Different demographics have their own needs and interests. Audiences can be divided into categories based on age, gender, hobbies, and so forth. It’s important to know which demographic you’re targeting and what kinds of content they’re most likely to passively ingest.

A great way to connect with that demographic is by building an experience. What is the full 360 experience of a person visiting or viewing your channel, and your brand’s purpose for having the channel? Think about tone, targets, vibe, aesthetics, personality, and community purpose. (What is the individual drive to care or be interested in this page? Think about the customer’s id and ego). Be real with yourself about how your brand or your account fits in the platform. What three adjectives will your followers, community, or audience attribute to your content and account when they walk away? Make sure you appeal to your people.

It’s much, much harder to make content go viral without followers. The more time spent building and engaging with an audience, the more likely they are to share content.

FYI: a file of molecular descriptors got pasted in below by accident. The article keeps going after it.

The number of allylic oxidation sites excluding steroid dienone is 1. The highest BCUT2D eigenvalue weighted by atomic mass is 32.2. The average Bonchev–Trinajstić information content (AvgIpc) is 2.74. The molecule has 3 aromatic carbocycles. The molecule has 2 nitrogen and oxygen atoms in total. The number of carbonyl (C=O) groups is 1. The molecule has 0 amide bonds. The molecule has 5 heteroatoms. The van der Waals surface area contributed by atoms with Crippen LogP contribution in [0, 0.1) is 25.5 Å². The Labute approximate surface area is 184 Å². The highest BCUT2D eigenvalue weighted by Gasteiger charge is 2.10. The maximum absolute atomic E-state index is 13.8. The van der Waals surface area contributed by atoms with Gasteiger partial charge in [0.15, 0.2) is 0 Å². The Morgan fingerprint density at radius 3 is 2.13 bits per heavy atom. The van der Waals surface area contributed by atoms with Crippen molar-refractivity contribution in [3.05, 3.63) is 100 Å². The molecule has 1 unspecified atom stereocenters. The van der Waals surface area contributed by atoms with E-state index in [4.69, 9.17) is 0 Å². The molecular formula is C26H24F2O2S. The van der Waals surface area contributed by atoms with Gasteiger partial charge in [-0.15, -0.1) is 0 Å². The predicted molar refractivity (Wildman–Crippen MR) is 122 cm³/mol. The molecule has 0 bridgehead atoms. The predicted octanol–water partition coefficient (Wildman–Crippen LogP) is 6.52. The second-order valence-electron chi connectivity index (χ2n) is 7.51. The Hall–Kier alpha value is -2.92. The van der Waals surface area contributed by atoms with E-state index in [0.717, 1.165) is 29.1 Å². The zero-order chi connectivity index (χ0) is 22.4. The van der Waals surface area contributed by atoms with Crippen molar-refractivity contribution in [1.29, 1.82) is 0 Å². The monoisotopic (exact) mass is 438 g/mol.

Timing Is Everything

Working in social media means that trends can rise and fall in a matter of days. It’s impossible to say what’s going to have staying power. That means that the second a topic begins to trend, there’s a countdown to when it has overstayed its welcome.

The online space is highly competitive, so while it’s important to understand context before jumping on a bandwagon, marketers should take care that their opportunity doesn’t roll away in the meantime.

Hook ‘Em In

Regardless of what kind of content is being created, finding a good hook is essential to getting (and keeping) the audience invested. There’s a reason, after all, that clickbait titles are so effective at generating views. Regardless of public opinion, teasing the audience with the promise of interesting content is an effective strategy to help generate initial interest.